ROBERT B. SUMMERS DISCOVERED SELF-STORAGE WHILE RESEARCHING BUSINESS OPPORTUNITIES that would generate retirement income and create more time for him to spend with his family. Although he had been involved in other small businesses, Summers wanted one that could provide passive income until he was ready to scale down his present job as an air-traffic controller at Tulsa International Airport in Oklahoma. A friend, who has several self-storage properties in Colorado, suggested he investigate the business.
"I did a lot of demographic studies and researched every mini-warehouse within 50 miles of my proposed location," Summers says. The research convinced him a self-storage facility in his town of Owasso, Okla., would be successful. It also showed his biggest renters would be residents of multifamily housing and homeowners with limited garage space. Summers realized his site would need proximity to an upscale residential area on the outskirts of town.
SummersTime Storage LLC is in Chestnut Farms, a community of expensive homes on small acreages in an equestrian development on the outskirts of Owasso. The area is complemented by white rail fencing and green pastures interspersed by riding trails. Residents were concerned his property would not fit in with the neighborhood's look. At neighborhood meetings, Summers listened to their concerns and assured them his facility would not detract from the area.
He lived up to his promise. The three buildings comprising SummersTime Storage are white, accented by hunter-green doors that mirror the nearby community's colors. Knowing first impressions are critical, Summers also built 7-foot-tall brick pillars, which support a wrought-iron lift gate manufactured by Acorn Products/DCAL Computer Systems. The powder-white gate adds another attractive element to the facility.
Construction of SummersTime Storage began in March, and doors opened in September. The first phase offers 200 units ranging from 5-by-10 to 10-by-40, plus places for RV and boat storage. Although the units are not climate-controlled, heavy insulation keeps them cool in summer and warm in winter. The two-story office is designed to convert to a manager's residence if needed.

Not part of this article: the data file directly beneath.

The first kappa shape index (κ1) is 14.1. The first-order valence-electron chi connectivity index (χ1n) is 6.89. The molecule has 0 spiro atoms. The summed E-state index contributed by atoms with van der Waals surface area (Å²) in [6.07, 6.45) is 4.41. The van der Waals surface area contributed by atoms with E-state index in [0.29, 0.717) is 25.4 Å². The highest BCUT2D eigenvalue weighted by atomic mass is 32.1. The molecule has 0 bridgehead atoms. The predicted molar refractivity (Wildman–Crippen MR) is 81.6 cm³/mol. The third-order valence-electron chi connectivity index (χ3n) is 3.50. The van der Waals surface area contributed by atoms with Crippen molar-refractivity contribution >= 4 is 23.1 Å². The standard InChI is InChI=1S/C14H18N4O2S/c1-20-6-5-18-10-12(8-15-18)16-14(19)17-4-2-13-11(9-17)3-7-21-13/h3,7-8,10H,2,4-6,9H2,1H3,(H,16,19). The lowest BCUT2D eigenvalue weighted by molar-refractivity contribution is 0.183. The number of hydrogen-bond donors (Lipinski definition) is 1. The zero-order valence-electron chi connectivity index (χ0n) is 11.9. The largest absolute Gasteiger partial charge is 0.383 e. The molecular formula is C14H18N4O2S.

Based on his demographic survey, Summers only developed half of the property to prevent him from becoming overextended. He plans to add climate-control units later if there is a demand. However, that may be sooner than he originally thought. Since the facility opened, Summers reports his rentals are three times higher than he projected.
With Oklahoma's wet weather, moisture protection becomes important. "Driving rain here is a big concern," Summers says. The moisture- protection elements in the walls and moisture blanket built into the roof have the added bonus of better climate control. A moisture lip on the concrete coupled with an additional seal on the doors, manufactured by Janus International Corp., seals each unit and provides extra protection.
Facility managers Bill Ricketts and Cassandra Stult are on hand six days a week and are supported by DCAL's Unitroller management- software system. Customers access the facility seven days a week using DCAL's Unikey access-control system.
Marketing is done through a business link on the local Wal-Mart website, Yellow Pages and local advertising. An interactive website is planned for the near future. The facility's sign was built directly into the two-story office wall and outlined in crimson brick to make it highly visible from the adjacent main road.
"I like that self-storage is a people industry," Summers says. He stresses personal service for his customers. Whenever tenants enter or exit the facility, Ricketts and Stult do their best to always speak to them. Summers wants to feel every customer's needs are being met. "To compete successfully in self-storage, you're going to have to personalize it and provide that specialized touch."
For more information, call 918.371.3771.